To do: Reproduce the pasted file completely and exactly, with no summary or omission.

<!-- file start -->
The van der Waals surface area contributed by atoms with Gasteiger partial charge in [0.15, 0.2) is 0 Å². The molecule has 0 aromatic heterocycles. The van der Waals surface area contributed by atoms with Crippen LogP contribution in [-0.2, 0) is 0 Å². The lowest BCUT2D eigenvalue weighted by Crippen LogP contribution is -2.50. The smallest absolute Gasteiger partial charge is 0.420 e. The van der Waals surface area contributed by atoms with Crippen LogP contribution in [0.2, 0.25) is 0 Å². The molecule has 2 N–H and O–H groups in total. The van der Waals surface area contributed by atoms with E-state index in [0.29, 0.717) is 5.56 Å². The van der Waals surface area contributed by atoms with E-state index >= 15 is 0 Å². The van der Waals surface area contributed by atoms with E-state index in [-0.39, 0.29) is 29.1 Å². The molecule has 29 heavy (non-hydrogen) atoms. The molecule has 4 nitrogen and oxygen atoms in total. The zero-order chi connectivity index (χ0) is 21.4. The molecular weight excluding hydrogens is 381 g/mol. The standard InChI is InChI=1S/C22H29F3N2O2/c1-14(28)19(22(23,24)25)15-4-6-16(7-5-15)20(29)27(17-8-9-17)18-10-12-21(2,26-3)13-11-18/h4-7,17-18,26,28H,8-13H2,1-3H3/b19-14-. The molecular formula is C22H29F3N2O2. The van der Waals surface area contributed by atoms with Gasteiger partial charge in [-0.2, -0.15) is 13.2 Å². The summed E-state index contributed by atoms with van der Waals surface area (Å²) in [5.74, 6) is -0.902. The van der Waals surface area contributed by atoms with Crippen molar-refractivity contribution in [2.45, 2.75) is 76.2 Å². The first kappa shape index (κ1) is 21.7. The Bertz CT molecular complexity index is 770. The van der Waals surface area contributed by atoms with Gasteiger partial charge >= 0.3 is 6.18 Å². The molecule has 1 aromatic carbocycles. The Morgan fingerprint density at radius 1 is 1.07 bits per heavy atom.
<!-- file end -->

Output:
The van der Waals surface area contributed by atoms with Gasteiger partial charge in [0.15, 0.2) is 0 Å². The molecule has 0 aromatic heterocycles. The van der Waals surface area contributed by atoms with Crippen LogP contribution in [-0.2, 0) is 0 Å². The lowest BCUT2D eigenvalue weighted by Crippen LogP contribution is -2.50. The smallest absolute Gasteiger partial charge is 0.420 e. The van der Waals surface area contributed by atoms with Crippen LogP contribution in [0.2, 0.25) is 0 Å². The molecule has 2 N–H and O–H groups in total. The van der Waals surface area contributed by atoms with E-state index in [0.29, 0.717) is 5.56 Å². The van der Waals surface area contributed by atoms with E-state index >= 15 is 0 Å². The van der Waals surface area contributed by atoms with E-state index in [-0.39, 0.29) is 29.1 Å². The molecule has 29 heavy (non-hydrogen) atoms. The molecule has 4 nitrogen and oxygen atoms in total. The zero-order chi connectivity index (χ0) is 21.4. The molecular weight excluding hydrogens is 381 g/mol. The standard InChI is InChI=1S/C22H29F3N2O2/c1-14(28)19(22(23,24)25)15-4-6-16(7-5-15)20(29)27(17-8-9-17)18-10-12-21(2,26-3)13-11-18/h4-7,17-18,26,28H,8-13H2,1-3H3/b19-14-. The molecular formula is C22H29F3N2O2. The van der Waals surface area contributed by atoms with Gasteiger partial charge in [-0.2, -0.15) is 13.2 Å². The summed E-state index contributed by atoms with van der Waals surface area (Å²) in [5.74, 6) is -0.902. The van der Waals surface area contributed by atoms with Crippen molar-refractivity contribution in [2.45, 2.75) is 76.2 Å². The first kappa shape index (κ1) is 21.7. The Bertz CT molecular complexity index is 770. The van der Waals surface area contributed by atoms with Gasteiger partial charge >= 0.3 is 6.18 Å². The molecule has 1 aromatic carbocycles. The Morgan fingerprint density at radius 1 is 1.07 bits per heavy atom.